August 4, 1995 in Seven

You Want Trendy? Try ‘Party Girl’

John Anderson Newsday
 

Parker Posey, best known thus far as the despotic high-school senior of “Dazed and Confused” and for drop-in roles as soap sirens and slacker sluts, is going to be big. Ask anyone. Why? Because her screen personality is deliciously split: Exuding vulnerability and disdain in equally generous doses, she is simultaneously adorable and irritating, the human equivalent of a captivating TV commercial.

So what does Parker Posey mean? Perhaps nothing, which would make her the “It” Girl of the ‘90s - “It” being attitude in search of ideas (or even values, to use an oftabused word). But Posey does seem to embody something youthful and ungainly and caught on the fence between ennui and hope. Which also makes her perfect as “Party Girl.”

Daisy von Scherler Mayer’s lighter-than-nitrous-oxide confection starts out as a celebration of downtown hedonism, segues into an old-fashioned redemption fable, and finally laughs up its sleeve, lest anyone take its sincerity seriously. As the archetypically named Mary, Posey is a kind of post-backlash feminist backslider, as well as a born hustler - when her illegal loft party is busted, she tells the Asian-American cop it’s a benefit for the “United Coalition for the Children of Chinatown.”

Between shifts at the local library where she clerks for her ragingly menopausal godmother, Judy (Sasha von Scherler), Mary meets Mustafa (charismatic newcomer Omar Townsend), who in Lebanon was a teacher but on Houston Street sells babaganoush. His erudition sparks something in her, including a revelation: For all her late-night know-how and wide network of acquaintances, she basically knows nothing. So the queen of the clubs becomes a convert to knowledge.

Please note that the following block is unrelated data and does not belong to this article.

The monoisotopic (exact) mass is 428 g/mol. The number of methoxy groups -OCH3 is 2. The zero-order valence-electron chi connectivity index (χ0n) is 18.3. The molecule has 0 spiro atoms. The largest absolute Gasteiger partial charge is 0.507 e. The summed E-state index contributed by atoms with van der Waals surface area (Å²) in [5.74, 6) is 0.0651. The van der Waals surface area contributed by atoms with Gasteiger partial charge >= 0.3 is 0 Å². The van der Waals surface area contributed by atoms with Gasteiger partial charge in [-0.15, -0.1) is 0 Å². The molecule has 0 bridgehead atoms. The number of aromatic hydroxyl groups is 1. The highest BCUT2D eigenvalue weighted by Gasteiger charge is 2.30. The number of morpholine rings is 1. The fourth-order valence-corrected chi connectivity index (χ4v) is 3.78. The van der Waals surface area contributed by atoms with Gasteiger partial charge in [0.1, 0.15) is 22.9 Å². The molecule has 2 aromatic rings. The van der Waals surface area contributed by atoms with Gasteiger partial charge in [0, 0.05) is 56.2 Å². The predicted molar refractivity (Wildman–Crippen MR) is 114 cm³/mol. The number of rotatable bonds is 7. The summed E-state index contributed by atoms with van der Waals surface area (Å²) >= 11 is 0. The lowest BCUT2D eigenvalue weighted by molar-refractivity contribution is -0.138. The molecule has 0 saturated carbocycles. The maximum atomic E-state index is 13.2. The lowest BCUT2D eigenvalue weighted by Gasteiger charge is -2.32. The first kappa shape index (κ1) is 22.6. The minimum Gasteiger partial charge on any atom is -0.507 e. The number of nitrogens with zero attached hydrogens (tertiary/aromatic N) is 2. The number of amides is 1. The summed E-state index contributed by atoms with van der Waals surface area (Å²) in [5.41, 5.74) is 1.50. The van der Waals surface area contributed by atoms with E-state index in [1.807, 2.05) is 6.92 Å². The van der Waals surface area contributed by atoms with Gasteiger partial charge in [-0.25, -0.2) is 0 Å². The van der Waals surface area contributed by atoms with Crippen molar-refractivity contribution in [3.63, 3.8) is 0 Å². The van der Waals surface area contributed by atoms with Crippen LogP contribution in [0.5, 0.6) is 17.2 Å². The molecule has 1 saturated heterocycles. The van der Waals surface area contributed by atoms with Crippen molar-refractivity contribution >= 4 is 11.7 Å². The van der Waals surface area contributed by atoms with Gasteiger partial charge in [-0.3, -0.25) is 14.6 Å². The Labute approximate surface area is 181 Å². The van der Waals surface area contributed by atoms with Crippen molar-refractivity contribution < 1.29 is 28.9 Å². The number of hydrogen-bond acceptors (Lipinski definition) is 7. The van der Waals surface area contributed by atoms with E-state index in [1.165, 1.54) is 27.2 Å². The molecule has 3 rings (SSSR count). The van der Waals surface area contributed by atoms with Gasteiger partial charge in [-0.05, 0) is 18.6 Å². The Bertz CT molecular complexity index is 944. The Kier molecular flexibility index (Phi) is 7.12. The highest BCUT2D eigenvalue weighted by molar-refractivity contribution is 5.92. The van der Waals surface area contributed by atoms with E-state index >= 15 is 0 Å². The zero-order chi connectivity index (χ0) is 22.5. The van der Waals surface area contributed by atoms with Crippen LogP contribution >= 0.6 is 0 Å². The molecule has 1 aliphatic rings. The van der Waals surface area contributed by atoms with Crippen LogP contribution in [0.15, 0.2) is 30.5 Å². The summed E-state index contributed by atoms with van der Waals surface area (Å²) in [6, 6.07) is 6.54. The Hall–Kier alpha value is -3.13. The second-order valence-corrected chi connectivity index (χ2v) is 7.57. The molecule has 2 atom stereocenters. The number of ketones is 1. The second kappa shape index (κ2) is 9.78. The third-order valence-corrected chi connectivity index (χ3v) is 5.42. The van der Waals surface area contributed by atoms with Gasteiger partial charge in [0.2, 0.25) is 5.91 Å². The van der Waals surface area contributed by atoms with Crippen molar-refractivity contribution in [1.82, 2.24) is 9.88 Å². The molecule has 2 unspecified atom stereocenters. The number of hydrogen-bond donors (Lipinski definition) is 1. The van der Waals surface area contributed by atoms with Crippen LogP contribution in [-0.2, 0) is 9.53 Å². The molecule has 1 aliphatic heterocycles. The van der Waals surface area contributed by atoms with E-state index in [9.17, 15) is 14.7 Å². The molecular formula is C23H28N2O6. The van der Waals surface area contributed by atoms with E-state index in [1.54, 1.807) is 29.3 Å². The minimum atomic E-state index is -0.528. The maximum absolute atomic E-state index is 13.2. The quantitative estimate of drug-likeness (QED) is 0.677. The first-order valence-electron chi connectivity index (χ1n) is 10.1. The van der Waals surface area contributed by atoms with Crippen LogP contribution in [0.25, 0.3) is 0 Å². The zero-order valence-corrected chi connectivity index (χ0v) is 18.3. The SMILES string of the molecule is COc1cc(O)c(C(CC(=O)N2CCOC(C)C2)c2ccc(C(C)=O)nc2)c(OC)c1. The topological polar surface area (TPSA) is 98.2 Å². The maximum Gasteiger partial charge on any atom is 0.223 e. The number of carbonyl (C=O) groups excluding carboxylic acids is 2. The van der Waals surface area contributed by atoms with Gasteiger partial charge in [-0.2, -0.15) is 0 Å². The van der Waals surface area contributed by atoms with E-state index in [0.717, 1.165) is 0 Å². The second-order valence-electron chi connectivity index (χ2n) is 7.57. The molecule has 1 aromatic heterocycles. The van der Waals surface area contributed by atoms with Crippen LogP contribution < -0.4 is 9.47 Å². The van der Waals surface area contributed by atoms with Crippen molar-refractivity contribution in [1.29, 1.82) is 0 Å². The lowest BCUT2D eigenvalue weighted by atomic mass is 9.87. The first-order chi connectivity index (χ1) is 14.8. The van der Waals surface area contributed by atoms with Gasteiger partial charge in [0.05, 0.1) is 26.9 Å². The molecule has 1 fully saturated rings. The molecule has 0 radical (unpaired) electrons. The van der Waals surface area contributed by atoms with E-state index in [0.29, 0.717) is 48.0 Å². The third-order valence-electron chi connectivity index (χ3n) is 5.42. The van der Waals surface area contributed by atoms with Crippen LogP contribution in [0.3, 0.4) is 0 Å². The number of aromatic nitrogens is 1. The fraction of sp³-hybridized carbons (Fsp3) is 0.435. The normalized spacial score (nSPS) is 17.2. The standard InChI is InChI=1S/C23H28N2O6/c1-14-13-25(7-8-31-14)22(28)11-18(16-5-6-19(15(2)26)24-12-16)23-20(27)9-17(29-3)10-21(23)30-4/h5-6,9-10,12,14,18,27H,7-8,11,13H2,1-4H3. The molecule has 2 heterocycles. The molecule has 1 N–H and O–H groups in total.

For all its ultrahip accouterments - which include the buoyant supporting cast of Scherler, Guillermo Diaz, Anthony DeSando and Donna Mitchell - “Party Girl” unfolds like the most standard of standard melodramas: Misguided heroine sees error of her ways and turns over new leaf, but then has to contend with the biases and past impressions of the as-yetunconvinced. These include Judy, who fails to recognize the depth of Mary’s bibliographical passion, and Mustafa, who compares her interest in him with “traveling to a foreign country without having to buy an airplane ticket.” But Mary is sincere - as sincere as anything here is supposed to be. Calling “Party Girl” insubstantial, of course, would be like buying a big vat of extracreamy, super-smooth, blended, whipped vanilla pudding and complaining that there aren’t any lumps.

xxxx “Party Girl” Location: Magic Lantern Cinemas Credits: Directed by Daisy von Scherler Mayer, starring Parker Posey, Omar Townsend, Sasha von Scherler and Guillermo Diaz Running time: 1:38 Rating: R


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